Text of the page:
Following the United States on deadline withdrawal from Afghanistan that left many evacuees still stranded in the country, UK Defence Secretary Ben Wallace shared his disappointment in an interview on September 1. 

Afghanistan’s rapid collapse to the Taliban left Western countries which had invested two decades into the area dumbfounded and unable to react, consequently leading to chaotic rescue attempts that could not secure every citizen legitimately able to leave the country.  

In an interview with Spectator magazine, Wallace said, “it is obvious that Britain is not a superpower. But a superpower that is also not prepared to stick at something isn’t probably a superpower either. It is certainly not a global force, it’s just a big power.”

His remarks of a superpower country were suspected to relate to the United States. Still, an insider corrected that the British minister emphasized the importance of political resolve over military strength, according to the Guardian.

According to Reuters, Britain had tried to convince the United States to extend the August 31 rescue deadline, but the Biden administration decided to stick with its plan.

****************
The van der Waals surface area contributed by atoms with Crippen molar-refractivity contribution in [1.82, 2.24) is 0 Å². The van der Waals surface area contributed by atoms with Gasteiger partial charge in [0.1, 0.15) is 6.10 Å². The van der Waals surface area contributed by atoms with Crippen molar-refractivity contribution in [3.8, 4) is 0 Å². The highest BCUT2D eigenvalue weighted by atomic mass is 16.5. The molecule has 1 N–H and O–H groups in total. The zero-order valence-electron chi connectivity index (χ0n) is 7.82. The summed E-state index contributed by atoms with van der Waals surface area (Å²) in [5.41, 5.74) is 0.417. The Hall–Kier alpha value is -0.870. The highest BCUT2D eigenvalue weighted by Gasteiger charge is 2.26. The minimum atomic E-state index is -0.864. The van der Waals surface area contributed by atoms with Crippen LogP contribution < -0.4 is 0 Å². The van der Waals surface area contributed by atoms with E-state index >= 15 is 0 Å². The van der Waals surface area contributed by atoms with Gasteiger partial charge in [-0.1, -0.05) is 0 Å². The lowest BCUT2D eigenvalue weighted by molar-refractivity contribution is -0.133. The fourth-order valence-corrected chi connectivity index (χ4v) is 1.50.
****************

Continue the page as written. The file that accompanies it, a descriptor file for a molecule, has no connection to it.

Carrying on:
The western military had stopped their evacuation flights before the last U.S. troops left Kabul airport on the due date for safety measures. 

The Guardian said that the Defence Secretary had wanted the United States to hold back their military withdrawal plan since the Trump administration. But with the U.S. determined to pull out from Afghanistan, the UK, even despite its desire to stay, had no other choice than retreat.

England’s Defence Secretary then turned to contrast allegations of intelligence assessment failure, which would not expect the Taliban to take over Afghanistan at least by next year, per the Guardian.

“I’ve already seen some lines about the failure of intelligence,” Wallace said. “History shows us that it’s not about failure of intelligence, it’s about the limits of intelligence.”

“When the Soviet Union crumbled, when Libya collapsed, when the actual moment came in Afghanistan, intelligence hadn’t failed. It was just limited, as it always is at the very end,” he argued.

The Guardian noted reports had said the U.K’s Foreign Office had neglected thousands of emails from MPs and NGOs about urgent cases of Afghans trying to flee from Kabul, which Wallace declined as well.

“All of us have big email inboxes, we have already analysed ours, we’ve sent defence intelligence analysts around Whitehall to help deal with that,” he said. Their endeavor had “got to the point where I recognised the names being circulated because so many people were emailing the same person,” he added.

Wallace said he had already foreseen the Taliban’s swift conquest since July and planned to have the U.K. begin their evacuation effort at that point.

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